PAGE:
EDITORIAL: The rich getting richer

DHAKA (The Daily Star/ANN) -  Income inequality disrupts progress

There is no doubt that Bangladesh has made tremendous progress in economic growth in the last few decades. But there is also the inescapable fact that income inequality in the country has gone up sharply. It's the wealthy and the powerful who have captured most of the benefits of economic growth in recent years, as studies carried out by research organisations have repeatedly shown. And more problematic is the fact that very little is being done to reduce this gap between the rich and poor, as reflected in our ranking (148th among 157 countries) in Oxfam's Commitment to Reducing Inequality (CRI) Index 2018.

Needless to say, unequal distribution of income is a major threat to the country's economic and social progress. The national income share of the poorest 10 percent of the household population decreased from two percent in 2010 to 1.01 percent in 2016 whereas it increased for the richest 10 percent from 35.84 percent in 2010 to 38.16 percent in 2016. Along with this, lack of equal access to education and healthcare for all, limited employment opportunities, and rising youth unemployment, among other factors, are further fuelling inequality in our society.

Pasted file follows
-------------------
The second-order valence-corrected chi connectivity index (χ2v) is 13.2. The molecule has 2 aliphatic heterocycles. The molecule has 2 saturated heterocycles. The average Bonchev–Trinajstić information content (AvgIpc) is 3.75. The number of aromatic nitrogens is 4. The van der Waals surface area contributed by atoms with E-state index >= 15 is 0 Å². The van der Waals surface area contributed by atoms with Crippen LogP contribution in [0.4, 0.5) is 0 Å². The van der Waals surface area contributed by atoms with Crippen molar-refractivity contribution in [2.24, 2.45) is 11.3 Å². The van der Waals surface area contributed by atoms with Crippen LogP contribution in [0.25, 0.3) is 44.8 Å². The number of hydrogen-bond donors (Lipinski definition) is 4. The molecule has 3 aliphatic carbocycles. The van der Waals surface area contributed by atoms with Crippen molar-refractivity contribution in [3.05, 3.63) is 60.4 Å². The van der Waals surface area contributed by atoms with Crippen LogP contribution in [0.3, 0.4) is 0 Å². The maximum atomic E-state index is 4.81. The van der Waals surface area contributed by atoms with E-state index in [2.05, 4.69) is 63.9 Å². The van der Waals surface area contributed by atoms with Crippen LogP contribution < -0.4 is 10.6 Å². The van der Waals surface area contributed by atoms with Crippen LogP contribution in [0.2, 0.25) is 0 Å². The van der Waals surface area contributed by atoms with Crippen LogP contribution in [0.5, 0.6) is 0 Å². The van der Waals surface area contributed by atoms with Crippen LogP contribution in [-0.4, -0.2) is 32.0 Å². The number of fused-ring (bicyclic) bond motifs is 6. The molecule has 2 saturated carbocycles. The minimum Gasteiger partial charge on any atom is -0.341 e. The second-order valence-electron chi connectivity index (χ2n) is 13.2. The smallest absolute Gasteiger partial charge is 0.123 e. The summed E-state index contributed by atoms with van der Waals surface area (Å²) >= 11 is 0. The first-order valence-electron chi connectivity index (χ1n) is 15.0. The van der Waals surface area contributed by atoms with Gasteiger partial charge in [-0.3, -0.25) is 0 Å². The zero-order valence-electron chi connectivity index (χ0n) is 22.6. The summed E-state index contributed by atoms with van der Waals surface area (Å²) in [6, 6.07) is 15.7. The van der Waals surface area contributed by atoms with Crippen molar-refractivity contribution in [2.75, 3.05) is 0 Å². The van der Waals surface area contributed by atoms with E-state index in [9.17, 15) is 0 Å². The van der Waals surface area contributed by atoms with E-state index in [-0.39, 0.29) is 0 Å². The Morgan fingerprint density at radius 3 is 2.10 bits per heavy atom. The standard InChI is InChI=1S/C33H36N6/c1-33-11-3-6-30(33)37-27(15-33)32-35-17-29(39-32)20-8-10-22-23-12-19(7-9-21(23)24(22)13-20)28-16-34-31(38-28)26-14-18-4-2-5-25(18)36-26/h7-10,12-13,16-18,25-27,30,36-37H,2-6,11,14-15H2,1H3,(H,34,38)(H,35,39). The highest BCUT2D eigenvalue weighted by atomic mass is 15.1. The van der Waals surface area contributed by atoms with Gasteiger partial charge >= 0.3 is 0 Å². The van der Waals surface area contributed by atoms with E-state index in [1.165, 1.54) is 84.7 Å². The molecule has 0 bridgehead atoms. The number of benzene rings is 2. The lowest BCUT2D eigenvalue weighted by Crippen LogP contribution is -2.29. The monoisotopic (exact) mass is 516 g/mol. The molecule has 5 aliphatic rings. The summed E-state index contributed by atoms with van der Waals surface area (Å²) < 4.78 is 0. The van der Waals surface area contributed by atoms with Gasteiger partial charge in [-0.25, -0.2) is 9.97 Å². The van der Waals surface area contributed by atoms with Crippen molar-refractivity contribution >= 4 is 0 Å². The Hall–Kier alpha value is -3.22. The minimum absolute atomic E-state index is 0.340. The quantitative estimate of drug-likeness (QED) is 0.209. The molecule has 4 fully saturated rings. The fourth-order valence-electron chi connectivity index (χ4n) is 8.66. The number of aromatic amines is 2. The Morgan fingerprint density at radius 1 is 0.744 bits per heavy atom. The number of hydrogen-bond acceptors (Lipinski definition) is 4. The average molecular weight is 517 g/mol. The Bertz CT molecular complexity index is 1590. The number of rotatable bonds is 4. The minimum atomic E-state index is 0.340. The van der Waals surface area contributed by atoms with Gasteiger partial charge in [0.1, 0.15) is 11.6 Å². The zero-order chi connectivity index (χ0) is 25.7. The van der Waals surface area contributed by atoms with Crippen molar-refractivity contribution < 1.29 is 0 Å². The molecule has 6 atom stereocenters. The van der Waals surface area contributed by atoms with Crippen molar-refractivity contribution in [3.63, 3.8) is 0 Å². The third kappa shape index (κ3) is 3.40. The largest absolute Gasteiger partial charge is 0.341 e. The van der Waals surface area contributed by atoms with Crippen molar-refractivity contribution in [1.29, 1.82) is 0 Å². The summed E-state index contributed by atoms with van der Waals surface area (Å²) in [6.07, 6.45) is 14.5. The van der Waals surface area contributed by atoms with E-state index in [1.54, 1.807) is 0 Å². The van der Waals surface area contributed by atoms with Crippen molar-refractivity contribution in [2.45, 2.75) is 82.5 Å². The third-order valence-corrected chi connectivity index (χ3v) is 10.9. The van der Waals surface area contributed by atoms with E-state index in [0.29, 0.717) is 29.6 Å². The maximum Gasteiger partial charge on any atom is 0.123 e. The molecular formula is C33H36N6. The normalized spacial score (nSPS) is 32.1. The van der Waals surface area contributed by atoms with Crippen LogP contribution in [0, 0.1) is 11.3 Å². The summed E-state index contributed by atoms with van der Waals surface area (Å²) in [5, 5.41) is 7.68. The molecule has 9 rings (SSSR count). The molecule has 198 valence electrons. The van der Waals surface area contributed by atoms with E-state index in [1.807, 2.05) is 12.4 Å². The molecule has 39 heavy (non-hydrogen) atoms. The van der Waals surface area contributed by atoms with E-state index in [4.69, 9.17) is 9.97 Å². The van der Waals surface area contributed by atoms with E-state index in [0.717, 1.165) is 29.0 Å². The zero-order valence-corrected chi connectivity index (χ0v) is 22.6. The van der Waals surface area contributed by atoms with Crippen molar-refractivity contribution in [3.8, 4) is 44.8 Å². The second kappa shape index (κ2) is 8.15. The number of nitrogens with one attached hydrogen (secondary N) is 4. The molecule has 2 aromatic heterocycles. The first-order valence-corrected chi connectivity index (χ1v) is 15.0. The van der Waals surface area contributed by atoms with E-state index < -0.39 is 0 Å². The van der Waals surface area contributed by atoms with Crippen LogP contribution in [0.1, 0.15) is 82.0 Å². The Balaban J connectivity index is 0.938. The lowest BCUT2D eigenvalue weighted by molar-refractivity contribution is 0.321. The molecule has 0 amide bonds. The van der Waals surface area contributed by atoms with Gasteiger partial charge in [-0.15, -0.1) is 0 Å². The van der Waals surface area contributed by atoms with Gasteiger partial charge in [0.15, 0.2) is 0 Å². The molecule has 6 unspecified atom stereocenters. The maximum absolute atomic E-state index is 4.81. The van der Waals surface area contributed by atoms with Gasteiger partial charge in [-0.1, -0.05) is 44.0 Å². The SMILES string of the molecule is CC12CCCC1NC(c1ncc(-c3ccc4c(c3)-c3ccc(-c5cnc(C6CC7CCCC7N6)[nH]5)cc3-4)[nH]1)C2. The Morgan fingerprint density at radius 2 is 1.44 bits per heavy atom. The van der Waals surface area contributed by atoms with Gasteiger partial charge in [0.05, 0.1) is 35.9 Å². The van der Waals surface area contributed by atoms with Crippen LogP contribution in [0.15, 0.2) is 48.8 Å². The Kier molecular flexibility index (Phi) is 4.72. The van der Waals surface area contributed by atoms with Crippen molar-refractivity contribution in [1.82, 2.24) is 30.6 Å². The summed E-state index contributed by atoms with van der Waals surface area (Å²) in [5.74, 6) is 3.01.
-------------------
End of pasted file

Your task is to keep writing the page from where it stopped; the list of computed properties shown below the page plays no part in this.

There is an urgent need for increased public spending in the sectors of education, healthcare and social protection. But that is not all. State and other institutions have to be rescued from the grip of the rich and a system of transparency and accountability needs to be restored. The anarchy in the financial sector—with loan defaulters escaping unscathed and taxpayers ultimately paying the price—is a good example of the immense influence wielded by the wealthy in the country. The progress we have made as a country would not be possible without the contribution of the population as a whole. So why should the rich get most of the economic pie?


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